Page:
By Global Services on March 23, 2020
As a GSA Schedule holder, sooner or later you may need to submit a modification request for your contract. Whether it’s a modification (mod) to add a new Special Item Number (SIN) to your contract or something as simple as updating your company’s email address, it’s essential to exactly follow GSA’s instructions regarding modification requests. Below is a list of four (4) essential rules to follow to avoid getting a rejected request:
1. Follow All Modification Instructions Exactly
GSA has to reject numerous modification requests simply because they don’t conform to the instructions. Often this is because contractors are not aware that these detailed instructions exist, and without the instructions, the requirements are easy to miss. These rejections result in wasted time and effort both for the Government and the contractor.
Prior to the MAS Consolidation, which combined the numerous legacy Schedules into one overarching Consolidated Schedule, each Schedule came with its own unique instructions for mods. Now that the legacy Schedules have been consolidated, there is one master instructions document, located here.
Keep in mind, however, that under the Consolidated Schedule, different Large Categories, and different SINs under the large categories, have differing requirements.
For instance, a mod to add SIN 518210C, Cloud and Cloud-Related IT Professional Services, part of the IT Large Category, would need to meet the general mod requirements, plus the IT Large Category’s specific requirements, plus the additional special requirements unique to SIN 518210C.
For this reason, it’s important to understand not only the modification guidelines, but also the unique Large Category and SIN requirements that may affect your mod, which can be found in the Solicitation and its accompanying Large Category attachments.
2. Avoid Common Modification Pitfalls
According to GSA’s modification guidelines, the following are among the most common reasons for rejected mod requests:
- Items to be added are out of scope for the proposed/awarded SIN;
- Duplicate items or part numbers on spreadsheet;
- Adding items already on contract;
- Essentially the same (ETS) products as AbilityOne items being added;
- Math is incorrect on Price Proposal Template;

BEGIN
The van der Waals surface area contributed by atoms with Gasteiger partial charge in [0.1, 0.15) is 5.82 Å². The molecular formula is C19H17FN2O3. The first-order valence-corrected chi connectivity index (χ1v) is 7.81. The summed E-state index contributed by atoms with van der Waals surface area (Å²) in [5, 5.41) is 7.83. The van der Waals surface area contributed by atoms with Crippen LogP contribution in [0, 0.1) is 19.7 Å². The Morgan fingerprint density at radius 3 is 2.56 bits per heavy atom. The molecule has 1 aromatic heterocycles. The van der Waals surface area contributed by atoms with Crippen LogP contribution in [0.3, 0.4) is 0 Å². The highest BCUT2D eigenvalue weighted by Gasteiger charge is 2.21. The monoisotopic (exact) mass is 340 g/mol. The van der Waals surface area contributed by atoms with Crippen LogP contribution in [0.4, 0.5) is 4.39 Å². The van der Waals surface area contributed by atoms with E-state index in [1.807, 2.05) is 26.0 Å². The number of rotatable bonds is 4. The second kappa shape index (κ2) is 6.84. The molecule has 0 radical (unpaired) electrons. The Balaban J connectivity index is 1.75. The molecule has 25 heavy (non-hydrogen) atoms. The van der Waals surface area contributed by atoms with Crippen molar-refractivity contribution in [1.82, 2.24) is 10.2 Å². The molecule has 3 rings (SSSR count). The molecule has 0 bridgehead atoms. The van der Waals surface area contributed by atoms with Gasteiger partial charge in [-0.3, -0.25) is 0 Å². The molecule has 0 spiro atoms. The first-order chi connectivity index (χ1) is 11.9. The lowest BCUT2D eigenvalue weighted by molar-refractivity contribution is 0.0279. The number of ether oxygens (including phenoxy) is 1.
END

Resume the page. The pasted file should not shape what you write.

- Pricing or discounts are incorrect;
- Attempt to delete items that are not on contract;
- Overhead is not included in the cost and is being charged separately;
- Using non-standardized part numbers;
- Proper type of mod is not chosen in GSA eMod system;
- Incorrect documentation submitted with mod;
- Irrelevant documentation submitted with mod;
- All the required documentation is not initially submitted with modification request; and
- Slow contractor response to CO’s/CS’s comments or requests.
3. Contact Your Contracting Officer
Keep in mind that if something is unclear or confusing you can always look up your current Contracting Officer (CO) via GSA eLibrary. Their contact information is available on your contract information screen, which you can reach by searching your company name or contract number. If you have questions or out-of-the-ordinary requests regarding your modification, you may wish to discuss it with the CO.
4. Have an Up-to-Date Digital Certificate
Finally, remember that in order to submit or sign modifications, at least one of your Authorized Negotiators will need to have a current Digital Certificate. Digital Certificates do expire, so the one you used when setting up your contract initially may no longer be valid—this is an issue that companies frequently face when trying to modify their Schedule contracts. It is recommended that all Authorized Negotiators should set reminders through their calendars to obtain a new Digital Certificate a month before the expiration date.
Some modifications can be simple and others vast and complex. If you have any questions about submitting a mod, or need information on another Schedule, please reach out to us.
Global Services has more than 20 years of experience empowering contractors with over 2,500 awards and over $20 billion in contract value. We help contractors by developing winning proposals and training their teams by fitting our processes to the needs of their contracts, their businesses, and their people.